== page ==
Bio-fuels may not be the answer to fossil fuels: Experts

Finland's Neste Oil has converted a plot of land reclaimed from the sea into the largest biodiesel refinery in Europe. The refinery lies at the tip of the 30-mile-long peninsula that hosts one of the busiest ports in the world.

The €670-million investment by the state-controlled company in the plant, which is transforming vegetable oil and waste animal fat into diesel, will leverage from EU policies aimed at cutting greenhouse-gas emissions from cars and trucks.

However, this plant with a capacity of 800,000 MT a year, and others built by different companies could be hit by a possible shift in EU policy that could severely hurt their profitability.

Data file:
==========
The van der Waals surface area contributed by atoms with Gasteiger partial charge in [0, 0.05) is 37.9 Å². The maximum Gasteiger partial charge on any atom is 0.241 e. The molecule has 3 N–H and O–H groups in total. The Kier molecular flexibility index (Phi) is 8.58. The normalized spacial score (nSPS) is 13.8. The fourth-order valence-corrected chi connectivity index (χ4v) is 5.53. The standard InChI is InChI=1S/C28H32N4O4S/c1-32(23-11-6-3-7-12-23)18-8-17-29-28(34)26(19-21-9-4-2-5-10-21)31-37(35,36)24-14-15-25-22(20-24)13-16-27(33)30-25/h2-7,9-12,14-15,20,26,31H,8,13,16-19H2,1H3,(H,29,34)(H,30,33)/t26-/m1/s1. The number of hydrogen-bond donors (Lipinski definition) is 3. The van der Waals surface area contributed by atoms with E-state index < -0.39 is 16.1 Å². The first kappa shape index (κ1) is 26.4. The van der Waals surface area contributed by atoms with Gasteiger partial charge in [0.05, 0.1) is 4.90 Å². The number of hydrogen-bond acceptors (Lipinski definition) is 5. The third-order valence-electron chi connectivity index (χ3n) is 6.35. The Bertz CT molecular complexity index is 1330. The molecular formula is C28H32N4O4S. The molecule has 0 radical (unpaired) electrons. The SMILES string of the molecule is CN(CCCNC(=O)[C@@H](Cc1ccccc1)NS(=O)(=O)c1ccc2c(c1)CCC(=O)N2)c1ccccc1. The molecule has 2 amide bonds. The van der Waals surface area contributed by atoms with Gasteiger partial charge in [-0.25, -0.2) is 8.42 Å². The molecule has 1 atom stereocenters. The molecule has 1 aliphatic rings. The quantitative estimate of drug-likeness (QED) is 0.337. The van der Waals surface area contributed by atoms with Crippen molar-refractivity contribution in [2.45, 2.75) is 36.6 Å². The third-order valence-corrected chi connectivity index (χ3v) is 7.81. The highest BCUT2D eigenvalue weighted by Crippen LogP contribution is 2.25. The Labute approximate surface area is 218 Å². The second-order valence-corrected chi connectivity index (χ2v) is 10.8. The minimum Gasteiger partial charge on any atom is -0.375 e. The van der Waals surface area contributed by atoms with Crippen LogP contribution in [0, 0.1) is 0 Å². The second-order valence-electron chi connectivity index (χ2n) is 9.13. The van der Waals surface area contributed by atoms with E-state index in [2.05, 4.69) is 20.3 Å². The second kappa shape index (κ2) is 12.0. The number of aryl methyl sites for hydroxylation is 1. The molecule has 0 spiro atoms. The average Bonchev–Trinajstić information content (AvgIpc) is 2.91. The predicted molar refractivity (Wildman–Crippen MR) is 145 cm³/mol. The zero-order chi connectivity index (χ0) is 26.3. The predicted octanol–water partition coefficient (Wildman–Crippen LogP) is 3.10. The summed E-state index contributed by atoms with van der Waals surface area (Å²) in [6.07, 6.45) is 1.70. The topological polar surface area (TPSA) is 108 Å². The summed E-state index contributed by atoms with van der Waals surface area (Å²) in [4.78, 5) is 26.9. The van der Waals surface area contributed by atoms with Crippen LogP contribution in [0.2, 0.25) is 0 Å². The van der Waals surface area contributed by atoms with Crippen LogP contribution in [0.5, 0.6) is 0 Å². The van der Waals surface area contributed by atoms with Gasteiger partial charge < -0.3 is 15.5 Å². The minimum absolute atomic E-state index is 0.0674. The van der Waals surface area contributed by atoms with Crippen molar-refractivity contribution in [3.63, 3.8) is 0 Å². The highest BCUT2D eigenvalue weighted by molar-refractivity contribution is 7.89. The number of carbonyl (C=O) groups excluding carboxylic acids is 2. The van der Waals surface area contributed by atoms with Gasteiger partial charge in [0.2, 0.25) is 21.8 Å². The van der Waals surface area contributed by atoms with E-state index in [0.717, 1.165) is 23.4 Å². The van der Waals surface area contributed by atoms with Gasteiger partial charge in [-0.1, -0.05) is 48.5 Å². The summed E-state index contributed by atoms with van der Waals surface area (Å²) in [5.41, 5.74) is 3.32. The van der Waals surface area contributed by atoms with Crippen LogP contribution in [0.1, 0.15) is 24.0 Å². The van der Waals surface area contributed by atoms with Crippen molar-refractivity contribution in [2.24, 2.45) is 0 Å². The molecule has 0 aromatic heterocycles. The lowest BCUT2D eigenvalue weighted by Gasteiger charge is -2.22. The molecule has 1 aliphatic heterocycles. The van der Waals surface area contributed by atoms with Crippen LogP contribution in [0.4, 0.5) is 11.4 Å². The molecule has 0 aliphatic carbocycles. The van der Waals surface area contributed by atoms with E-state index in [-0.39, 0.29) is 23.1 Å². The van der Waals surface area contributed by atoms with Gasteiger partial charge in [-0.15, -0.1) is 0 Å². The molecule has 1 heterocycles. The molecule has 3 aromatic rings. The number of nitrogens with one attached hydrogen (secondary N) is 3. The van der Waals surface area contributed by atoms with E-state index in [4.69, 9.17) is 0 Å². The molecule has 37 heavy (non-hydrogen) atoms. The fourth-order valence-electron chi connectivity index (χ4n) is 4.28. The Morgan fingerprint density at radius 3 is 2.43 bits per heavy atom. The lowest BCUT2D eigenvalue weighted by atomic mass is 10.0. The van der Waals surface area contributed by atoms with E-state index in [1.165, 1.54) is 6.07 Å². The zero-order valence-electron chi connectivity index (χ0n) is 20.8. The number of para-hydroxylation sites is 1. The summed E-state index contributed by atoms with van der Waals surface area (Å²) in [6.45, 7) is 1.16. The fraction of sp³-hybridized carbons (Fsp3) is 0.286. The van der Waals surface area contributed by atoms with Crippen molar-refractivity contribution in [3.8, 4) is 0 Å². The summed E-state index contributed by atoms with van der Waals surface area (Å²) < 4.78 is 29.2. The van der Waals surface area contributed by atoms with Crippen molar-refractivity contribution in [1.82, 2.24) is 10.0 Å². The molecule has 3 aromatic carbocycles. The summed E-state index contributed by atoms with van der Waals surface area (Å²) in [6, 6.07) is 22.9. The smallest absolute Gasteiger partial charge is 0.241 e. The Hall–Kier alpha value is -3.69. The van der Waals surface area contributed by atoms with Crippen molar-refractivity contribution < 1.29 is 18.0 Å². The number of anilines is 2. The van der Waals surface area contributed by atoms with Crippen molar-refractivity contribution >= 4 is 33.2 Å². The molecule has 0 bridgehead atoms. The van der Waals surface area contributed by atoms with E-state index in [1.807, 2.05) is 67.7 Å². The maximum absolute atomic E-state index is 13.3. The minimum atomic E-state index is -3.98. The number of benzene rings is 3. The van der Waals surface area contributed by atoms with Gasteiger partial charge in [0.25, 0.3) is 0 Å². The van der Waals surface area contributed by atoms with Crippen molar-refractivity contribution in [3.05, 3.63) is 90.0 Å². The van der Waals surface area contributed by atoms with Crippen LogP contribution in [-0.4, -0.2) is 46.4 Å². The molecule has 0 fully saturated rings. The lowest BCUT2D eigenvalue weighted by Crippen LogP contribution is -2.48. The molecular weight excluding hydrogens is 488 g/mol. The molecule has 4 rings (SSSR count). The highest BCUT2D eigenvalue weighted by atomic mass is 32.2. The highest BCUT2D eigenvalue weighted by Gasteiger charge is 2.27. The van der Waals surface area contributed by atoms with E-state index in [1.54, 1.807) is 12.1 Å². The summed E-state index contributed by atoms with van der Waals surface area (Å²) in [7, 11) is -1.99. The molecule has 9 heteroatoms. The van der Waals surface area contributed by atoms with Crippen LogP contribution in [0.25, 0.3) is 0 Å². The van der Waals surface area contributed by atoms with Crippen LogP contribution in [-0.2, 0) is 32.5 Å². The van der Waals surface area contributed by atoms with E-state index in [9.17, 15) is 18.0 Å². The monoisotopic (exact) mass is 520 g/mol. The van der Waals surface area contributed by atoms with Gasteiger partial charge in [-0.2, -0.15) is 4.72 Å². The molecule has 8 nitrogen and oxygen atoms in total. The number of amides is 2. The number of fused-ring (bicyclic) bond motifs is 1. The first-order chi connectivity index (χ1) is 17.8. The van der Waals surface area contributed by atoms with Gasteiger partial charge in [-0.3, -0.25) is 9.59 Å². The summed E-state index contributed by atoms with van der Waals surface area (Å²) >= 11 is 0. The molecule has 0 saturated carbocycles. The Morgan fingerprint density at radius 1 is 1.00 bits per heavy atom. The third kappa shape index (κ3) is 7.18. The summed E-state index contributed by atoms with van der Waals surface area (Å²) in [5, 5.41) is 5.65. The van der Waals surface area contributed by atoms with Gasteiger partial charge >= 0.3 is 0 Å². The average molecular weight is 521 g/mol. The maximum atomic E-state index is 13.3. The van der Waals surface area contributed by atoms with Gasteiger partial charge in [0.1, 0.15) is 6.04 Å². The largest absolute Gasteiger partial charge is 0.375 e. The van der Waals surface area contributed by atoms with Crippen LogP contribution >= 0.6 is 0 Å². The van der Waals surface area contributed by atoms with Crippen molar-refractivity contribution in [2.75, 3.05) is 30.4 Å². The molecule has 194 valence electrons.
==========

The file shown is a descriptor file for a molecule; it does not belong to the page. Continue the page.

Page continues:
According  to Matti Lievonen, Nest Oil's chief executive, in an interview on the day the company announced the start-up of production in September, Europe was the key in terms of market, in important part due to the EU regulation.

However, less than three years into the adoption of the new law under which 10 per cent of the total energy used in transport would come from renewable sources such as biofuels -  a tough debate has started in the EU over whether biofuels were really better for the climate than conventional fuels.

Yesterday, the environmental organisation Friends of the Earth Europe called on the EU to scrap its 2020 target, as consumers would pay €126 billion without helping the climate.